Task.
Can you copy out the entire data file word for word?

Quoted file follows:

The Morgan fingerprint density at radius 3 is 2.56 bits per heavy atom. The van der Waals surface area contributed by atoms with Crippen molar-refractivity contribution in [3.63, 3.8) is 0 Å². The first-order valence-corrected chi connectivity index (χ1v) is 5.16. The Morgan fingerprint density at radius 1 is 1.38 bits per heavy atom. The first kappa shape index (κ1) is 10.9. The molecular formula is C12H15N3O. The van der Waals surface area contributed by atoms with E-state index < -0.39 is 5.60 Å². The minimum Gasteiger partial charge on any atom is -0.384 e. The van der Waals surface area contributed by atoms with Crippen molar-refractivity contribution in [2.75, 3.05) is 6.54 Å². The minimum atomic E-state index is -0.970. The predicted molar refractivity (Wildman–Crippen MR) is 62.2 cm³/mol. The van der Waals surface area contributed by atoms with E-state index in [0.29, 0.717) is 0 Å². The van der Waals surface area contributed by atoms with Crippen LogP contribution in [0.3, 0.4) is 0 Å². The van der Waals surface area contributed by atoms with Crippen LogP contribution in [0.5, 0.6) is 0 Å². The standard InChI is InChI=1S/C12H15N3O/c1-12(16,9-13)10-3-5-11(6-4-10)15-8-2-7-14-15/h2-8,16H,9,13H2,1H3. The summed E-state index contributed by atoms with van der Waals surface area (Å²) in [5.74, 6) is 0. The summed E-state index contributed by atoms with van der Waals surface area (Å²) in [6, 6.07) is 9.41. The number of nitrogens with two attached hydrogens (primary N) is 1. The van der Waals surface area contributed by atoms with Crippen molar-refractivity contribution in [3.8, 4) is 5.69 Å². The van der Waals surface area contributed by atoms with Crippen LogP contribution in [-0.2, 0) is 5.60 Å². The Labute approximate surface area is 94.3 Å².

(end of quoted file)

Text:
The Morgan fingerprint density at radius 3 is 2.56 bits per heavy atom. The van der Waals surface area contributed by atoms with Crippen molar-refractivity contribution in [3.63, 3.8) is 0 Å². The first-order valence-corrected chi connectivity index (χ1v) is 5.16. The Morgan fingerprint density at radius 1 is 1.38 bits per heavy atom. The first kappa shape index (κ1) is 10.9. The molecular formula is C12H15N3O. The van der Waals surface area contributed by atoms with E-state index < -0.39 is 5.60 Å². The minimum Gasteiger partial charge on any atom is -0.384 e. The van der Waals surface area contributed by atoms with Crippen molar-refractivity contribution in [2.75, 3.05) is 6.54 Å². The minimum atomic E-state index is -0.970. The predicted molar refractivity (Wildman–Crippen MR) is 62.2 cm³/mol. The van der Waals surface area contributed by atoms with E-state index in [0.29, 0.717) is 0 Å². The van der Waals surface area contributed by atoms with Crippen LogP contribution in [0.3, 0.4) is 0 Å². The van der Waals surface area contributed by atoms with Crippen LogP contribution in [0.5, 0.6) is 0 Å². The standard InChI is InChI=1S/C12H15N3O/c1-12(16,9-13)10-3-5-11(6-4-10)15-8-2-7-14-15/h2-8,16H,9,13H2,1H3. The summed E-state index contributed by atoms with van der Waals surface area (Å²) in [5.74, 6) is 0. The summed E-state index contributed by atoms with van der Waals surface area (Å²) in [6, 6.07) is 9.41. The number of nitrogens with two attached hydrogens (primary N) is 1. The van der Waals surface area contributed by atoms with Crippen molar-refractivity contribution in [3.8, 4) is 5.69 Å². The van der Waals surface area contributed by atoms with Crippen LogP contribution in [-0.2, 0) is 5.60 Å². The Labute approximate surface area is 94.3 Å².